10. Obviously, to accuse a military unit of conducting revenge raids is to strike at the professionalism and integrity of that unit. Such an allegation is particularly grave when made against a unit that sees itself as being a highly trained, elite unit, such as the NZSAS. It suggests that the operations concerned were not conducted for legitimate military objectives and were not subjected to normal oversight controls, but rather were predominantly driven by emotions and vengeful motives.
  11. Mr Hager, who was primarily responsible for writing Hit & Run,12 told us that the book did not allege that Operation Burnham was a revenge raid;13 rather, the operation was in “retaliation” (in a military sense) against particular insurgents. However, he said there was “a ‘mood’ to the operation”—some NZDF personnel had “a mood of anger or vengeance over the death of their colleague during the operation”.14 This “mood” affected the way they acted.15 As we have said, this was not how the book was understood when it was released; nor is it how we have understood it, having read it many times.16
  12. We address the question whether the conduct of TF81 personnel during Operation Burnham was influenced by a desire for revenge in chapter 5.17 In this chapter, we focus on the reasons for the operation. We begin with the contemporaneous documents: what do they indicate was the purpose of the operations?

    Operation Burnham

  13. Bamyan province, where the New Zealand Provincial Reconstruction Team (NZPRT) operated, was relatively peaceful. The bulk of the population were Hazaras, who were Shia Muslims and had been persecuted by the Taliban. Despite its generally peaceful nature however, there was some insurgent activity in Bamyan. When he took over command of the NZPRT in April 2010, the NZPRT Commander was advised by his predecessor of an insurgent threat from the adjoining province, Baghlan. Intelligence from numerous sources18 over at least the preceding year had indicated that some middle-rank insurgent leaders had homes in the Tala wa Barfak District of Baghlan, as did some lower-level insurgents under their command.19 The reporting indicated that “Tirgiran village” was a “significant support area” for the Taliban—Taliban flags were flown and insurgent leaders held meetings there.20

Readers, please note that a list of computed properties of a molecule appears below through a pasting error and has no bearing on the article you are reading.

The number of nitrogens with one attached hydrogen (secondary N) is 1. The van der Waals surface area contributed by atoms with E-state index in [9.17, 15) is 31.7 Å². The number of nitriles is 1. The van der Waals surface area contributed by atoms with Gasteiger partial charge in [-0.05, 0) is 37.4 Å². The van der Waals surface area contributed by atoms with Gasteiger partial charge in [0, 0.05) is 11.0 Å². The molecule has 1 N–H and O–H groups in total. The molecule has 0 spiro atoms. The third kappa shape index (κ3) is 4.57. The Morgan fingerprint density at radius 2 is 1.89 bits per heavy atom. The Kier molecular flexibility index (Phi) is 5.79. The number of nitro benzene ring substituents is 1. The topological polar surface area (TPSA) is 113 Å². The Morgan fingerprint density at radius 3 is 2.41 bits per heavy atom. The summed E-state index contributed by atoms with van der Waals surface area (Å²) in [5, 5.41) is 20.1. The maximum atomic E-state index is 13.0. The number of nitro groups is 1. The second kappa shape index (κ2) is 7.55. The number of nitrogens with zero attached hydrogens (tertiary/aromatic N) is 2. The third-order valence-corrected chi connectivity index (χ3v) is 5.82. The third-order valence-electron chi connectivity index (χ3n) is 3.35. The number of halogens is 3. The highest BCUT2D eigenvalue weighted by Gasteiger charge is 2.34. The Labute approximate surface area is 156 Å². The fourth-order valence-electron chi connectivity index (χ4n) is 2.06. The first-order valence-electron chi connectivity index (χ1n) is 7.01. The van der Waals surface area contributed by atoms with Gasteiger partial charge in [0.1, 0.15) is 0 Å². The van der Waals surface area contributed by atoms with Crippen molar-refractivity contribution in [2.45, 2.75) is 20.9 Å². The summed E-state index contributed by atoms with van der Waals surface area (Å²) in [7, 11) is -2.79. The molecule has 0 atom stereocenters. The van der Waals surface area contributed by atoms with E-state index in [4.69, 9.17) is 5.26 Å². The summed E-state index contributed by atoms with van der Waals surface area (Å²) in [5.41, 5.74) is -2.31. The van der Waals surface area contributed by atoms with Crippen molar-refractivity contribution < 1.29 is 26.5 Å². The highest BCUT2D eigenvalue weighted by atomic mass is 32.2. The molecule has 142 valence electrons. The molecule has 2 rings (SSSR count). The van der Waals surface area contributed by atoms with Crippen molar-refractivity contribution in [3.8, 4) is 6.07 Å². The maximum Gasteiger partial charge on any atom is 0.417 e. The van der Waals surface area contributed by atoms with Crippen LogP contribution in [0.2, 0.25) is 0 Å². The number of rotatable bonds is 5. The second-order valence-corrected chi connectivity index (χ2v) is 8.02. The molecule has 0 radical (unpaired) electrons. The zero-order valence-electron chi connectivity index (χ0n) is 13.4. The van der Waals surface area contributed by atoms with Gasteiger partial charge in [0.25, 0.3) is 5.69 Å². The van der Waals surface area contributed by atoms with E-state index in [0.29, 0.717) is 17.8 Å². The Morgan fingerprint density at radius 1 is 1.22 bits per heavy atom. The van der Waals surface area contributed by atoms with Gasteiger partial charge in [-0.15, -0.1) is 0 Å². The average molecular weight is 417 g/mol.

14. It appears the Afghan National Police did not have a significant presence in Tala wa Barfak and local government had limited impact in the area. Further, there was no effective coalition presence. According to intelligence reports, Taliban insurgents used Tala wa Barfak as a “safe haven” and a base for their operations into Bamyan and other areas, and travelled from there to Pakistan from time to time for further training and resources or to keep a low profile for a period.21 In addition, intelligence reporting indicated there was a Taliban training camp in Tirgiran Valley, near where some of the leaders had their family homes. Areas such as this were not unusual and existed throughout Afghanistan, even though coalition forces had been in the country for almost nine years by this time.
  15. We point out here that the contemporaneous intelligence reporting of a Taliban or insurgent presence in Baghlan generally, and Tala wa Barfak in particular, in 2008 and later, is confirmed in a recently published book by an expert on the Taliban in Afghanistan, Antonio Giustozzi. In The Taliban at War 2001 – 2018 he writes:22

    In many locations the Taliban had some pockets of core support, which continued to host Taliban even at the most challenging times. For instance, in Baghlan province, which had certainly not been a Taliban stronghold in earlier days, they managed to find roots from 2006 onwards not only in places such as Gadya (Baghlan Jadid), or the Pashtun settlements in Dand-e Ghori, but also among some Uzbek communities in Burka district. These communities even reached out directly to IMU23 leaders in Pakistan for support, allowing the IMU to establish a direct presence in Baghlan by 2008–9. Due to the inactivity of ISAF troops, the Taliban expanded undisturbed in the northern districts of Baghlan-e Markazi, Baghlan-e Jadid and Burqa. Non-Pashtun districts of Baghlan increasingly came under Taliban influence due to their exploitation of disputes over land and pasture rights, which sometimes dated back decades. Increasingly, a quarrelling party would request their involvement to strengthen the disputant’s position. This occurred in the districts of Nahrin, Tala wa Barfak and Burka.

  16. On 9 April 2010, soon after the NZPRT Commander had arrived to take command of the NZPRT, an NZPRT patrol was attacked in the Kahmard District of Bamyan province near the border of Baghlan province. There were no casualties, but the attack confirmed the existence of an insurgent threat from across the Baghlan border—a threat which was assessed to be significant. However, Tala wa Barfak was outside the area of operations of NZPRT, which was, in any event, not mandated or organised to undertake operational strikes to deal with insurgent threats. Baghlan fell within the area of operation of ISAF’s Regional Command North, in respect of which Germany was the lead nation. Bamyan, where the NZPRT operated, was within Regional Command East’s area, which was under United States command.